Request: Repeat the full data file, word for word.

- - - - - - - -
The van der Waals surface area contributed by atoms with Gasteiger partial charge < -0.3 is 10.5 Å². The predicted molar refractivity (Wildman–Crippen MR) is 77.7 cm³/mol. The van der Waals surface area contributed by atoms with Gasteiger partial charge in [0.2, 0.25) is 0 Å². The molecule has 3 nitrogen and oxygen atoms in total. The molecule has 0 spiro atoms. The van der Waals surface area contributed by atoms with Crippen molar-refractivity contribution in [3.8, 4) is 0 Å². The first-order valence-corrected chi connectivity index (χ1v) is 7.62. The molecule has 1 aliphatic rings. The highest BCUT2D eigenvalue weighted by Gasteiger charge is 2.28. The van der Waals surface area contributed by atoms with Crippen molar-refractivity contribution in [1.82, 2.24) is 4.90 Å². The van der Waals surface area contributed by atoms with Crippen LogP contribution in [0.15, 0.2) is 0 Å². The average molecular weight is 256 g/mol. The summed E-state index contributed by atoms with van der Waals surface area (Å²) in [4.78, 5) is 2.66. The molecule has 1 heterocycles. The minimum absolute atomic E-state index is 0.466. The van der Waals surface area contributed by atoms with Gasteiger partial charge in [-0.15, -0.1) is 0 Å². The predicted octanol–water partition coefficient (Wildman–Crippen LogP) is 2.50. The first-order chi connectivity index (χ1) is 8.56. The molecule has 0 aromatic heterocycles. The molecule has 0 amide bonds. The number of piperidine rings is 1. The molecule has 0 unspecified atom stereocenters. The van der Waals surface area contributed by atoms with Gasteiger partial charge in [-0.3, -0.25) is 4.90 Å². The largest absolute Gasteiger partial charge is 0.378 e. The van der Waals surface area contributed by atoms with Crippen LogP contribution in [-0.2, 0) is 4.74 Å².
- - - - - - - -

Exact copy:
The van der Waals surface area contributed by atoms with Gasteiger partial charge < -0.3 is 10.5 Å². The predicted molar refractivity (Wildman–Crippen MR) is 77.7 cm³/mol. The van der Waals surface area contributed by atoms with Gasteiger partial charge in [0.2, 0.25) is 0 Å². The molecule has 3 nitrogen and oxygen atoms in total. The molecule has 0 spiro atoms. The van der Waals surface area contributed by atoms with Crippen molar-refractivity contribution in [3.8, 4) is 0 Å². The first-order valence-corrected chi connectivity index (χ1v) is 7.62. The molecule has 1 aliphatic rings. The highest BCUT2D eigenvalue weighted by Gasteiger charge is 2.28. The van der Waals surface area contributed by atoms with Crippen molar-refractivity contribution in [1.82, 2.24) is 4.90 Å². The van der Waals surface area contributed by atoms with Crippen LogP contribution in [0.15, 0.2) is 0 Å². The average molecular weight is 256 g/mol. The summed E-state index contributed by atoms with van der Waals surface area (Å²) in [4.78, 5) is 2.66. The molecule has 1 heterocycles. The minimum absolute atomic E-state index is 0.466. The van der Waals surface area contributed by atoms with Gasteiger partial charge in [-0.15, -0.1) is 0 Å². The predicted octanol–water partition coefficient (Wildman–Crippen LogP) is 2.50. The first-order chi connectivity index (χ1) is 8.56. The molecule has 0 aromatic heterocycles. The molecule has 0 amide bonds. The number of piperidine rings is 1. The molecule has 0 unspecified atom stereocenters. The van der Waals surface area contributed by atoms with Gasteiger partial charge in [-0.3, -0.25) is 4.90 Å². The largest absolute Gasteiger partial charge is 0.378 e. The van der Waals surface area contributed by atoms with Crippen LogP contribution in [-0.2, 0) is 4.74 Å².